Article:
Thursday, July 21, 2011

A Great Deception

I had lunch with a friend today and we got on the topic of work and how he is not really happy or fulfilled in his current job. He began to talk about schooling and things he needed to add to himself to become something. I read on a social media website recently someone lamenting on how he is trying to become like salt of the earth. This is in reference to Jesus teaching some Jewish folks that they are the salt of the earth back in the day. Did you catch the quick switch in auxiliary verbs there? Are and be got switched a bit. Jesus doesn’t tell these Jewish folk that they should be the salt of the earth or that they need to learn to be or try to be the salt of the earth, he simply says, “You are the salt of the earth (Matt 5:13).” I read a quote from a very wise psychologist recently, “You already have everything you need to be everything that you need to be (Dr. Greg Sipes).” There is a common theme in all three story lines here. I am fascinated with multiple story lines sharing a common theme and seeing humanity united by them. My favorite movie is Crash because of this. The mutual refrain shared here is the general idea that one is created and made and exists with all he or she needs. Life is less about learning to add and more learning to subtract and accept who you are rather than try to mold yourself into something you are not.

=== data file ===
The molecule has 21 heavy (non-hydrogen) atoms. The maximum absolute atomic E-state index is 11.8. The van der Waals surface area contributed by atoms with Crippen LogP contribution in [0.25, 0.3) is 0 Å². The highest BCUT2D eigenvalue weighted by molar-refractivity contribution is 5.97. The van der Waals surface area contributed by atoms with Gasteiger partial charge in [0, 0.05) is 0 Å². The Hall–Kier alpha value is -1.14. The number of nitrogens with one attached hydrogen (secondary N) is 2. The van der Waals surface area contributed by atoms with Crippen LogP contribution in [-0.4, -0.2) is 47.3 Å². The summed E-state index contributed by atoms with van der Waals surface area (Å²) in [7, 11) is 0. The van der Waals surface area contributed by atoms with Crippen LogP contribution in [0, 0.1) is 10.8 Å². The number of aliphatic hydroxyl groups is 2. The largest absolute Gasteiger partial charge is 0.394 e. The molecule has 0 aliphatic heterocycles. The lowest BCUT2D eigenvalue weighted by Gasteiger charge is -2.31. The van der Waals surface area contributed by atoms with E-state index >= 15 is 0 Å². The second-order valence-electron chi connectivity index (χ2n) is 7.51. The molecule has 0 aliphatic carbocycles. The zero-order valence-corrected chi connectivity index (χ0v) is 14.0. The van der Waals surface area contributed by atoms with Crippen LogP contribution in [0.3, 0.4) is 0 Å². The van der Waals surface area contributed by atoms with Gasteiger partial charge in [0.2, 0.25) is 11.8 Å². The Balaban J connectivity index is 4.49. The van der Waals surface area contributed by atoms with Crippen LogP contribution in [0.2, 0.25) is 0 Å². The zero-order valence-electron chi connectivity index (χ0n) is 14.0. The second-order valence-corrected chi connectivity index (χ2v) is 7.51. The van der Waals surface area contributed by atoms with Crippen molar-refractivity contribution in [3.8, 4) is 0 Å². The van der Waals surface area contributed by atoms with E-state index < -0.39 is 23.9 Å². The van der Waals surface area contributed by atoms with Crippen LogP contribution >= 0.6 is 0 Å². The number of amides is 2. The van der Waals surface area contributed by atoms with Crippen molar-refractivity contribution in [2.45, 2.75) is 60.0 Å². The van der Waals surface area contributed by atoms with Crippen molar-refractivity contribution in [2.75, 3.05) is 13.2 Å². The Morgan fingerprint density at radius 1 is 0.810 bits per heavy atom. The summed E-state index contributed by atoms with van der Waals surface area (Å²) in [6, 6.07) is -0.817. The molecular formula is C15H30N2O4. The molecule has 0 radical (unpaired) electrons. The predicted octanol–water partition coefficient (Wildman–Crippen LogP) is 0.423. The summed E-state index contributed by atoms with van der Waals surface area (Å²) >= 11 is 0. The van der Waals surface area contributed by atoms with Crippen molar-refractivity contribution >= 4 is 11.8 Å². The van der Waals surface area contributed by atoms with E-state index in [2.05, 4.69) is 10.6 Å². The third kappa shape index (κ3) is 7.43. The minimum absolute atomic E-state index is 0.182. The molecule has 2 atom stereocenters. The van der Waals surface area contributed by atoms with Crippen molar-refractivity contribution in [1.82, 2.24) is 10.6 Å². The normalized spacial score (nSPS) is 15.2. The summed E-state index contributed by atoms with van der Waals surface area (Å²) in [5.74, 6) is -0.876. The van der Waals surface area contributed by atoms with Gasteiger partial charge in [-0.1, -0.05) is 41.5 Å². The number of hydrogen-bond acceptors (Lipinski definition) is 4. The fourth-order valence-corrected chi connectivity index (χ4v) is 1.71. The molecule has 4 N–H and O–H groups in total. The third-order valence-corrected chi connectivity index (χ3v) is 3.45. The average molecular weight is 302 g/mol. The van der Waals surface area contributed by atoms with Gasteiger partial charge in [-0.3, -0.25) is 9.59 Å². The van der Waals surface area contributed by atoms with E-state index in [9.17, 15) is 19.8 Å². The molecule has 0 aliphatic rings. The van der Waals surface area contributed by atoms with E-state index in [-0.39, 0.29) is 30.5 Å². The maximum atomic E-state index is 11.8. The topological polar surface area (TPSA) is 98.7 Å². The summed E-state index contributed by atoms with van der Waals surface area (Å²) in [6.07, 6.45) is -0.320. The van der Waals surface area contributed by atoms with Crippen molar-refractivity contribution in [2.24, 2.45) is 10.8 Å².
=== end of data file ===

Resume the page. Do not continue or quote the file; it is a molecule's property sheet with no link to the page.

Now, obviously, this is not to throw out education at all. Education is of utmost importance. It is just how you focus those educational ventures and changing the way you think about learning that matters most. The content of what we learn must change. I once met a very wise man who said something that several years later I am still thinking about. I hear “new” and “cutting edge” authors or speakers say things that I remember this man saying years ago. He is a small man, standing no taller than 5’ on a good day. Don’t let the size fool you though, his wisdom far exceeds his stature. He said that when Adam was in the garden (referring to the biblical account of creation) and was hiding from God because he was naked, that God never once actually inquired about his nudity, rather, he inquired as to who told him he was nude in the first place. There are a ton of implications that impact your larger perspective and theology on life that could make that little thought a series of writings, but the point I’ll focus on is that he implies that maybe he was deceived into thinking he was nude, deceived into thinking he wasn’t what he should be or even worse, he was something he wasn’t meant to be. Maybe that has been the curse form the beginning? The curse of not believing in ourselves and how we were created. I stopped myself short of turning the radio station yesterday because I was tired of hearing a familiar melody. I decided to listen to the song and see what it was about. I’ll go ahead and expect your judgment on this one, I’ll anticipate you making a funny face and thinking me to be odd. Lady Gaga’s Born This Way was the jam that enticed me. Even as crazy and strung out as she is, she may be onto the truth, affirming people for how they were created. If you can bare sticking with me after my Lady Gaga parallel please continue reading.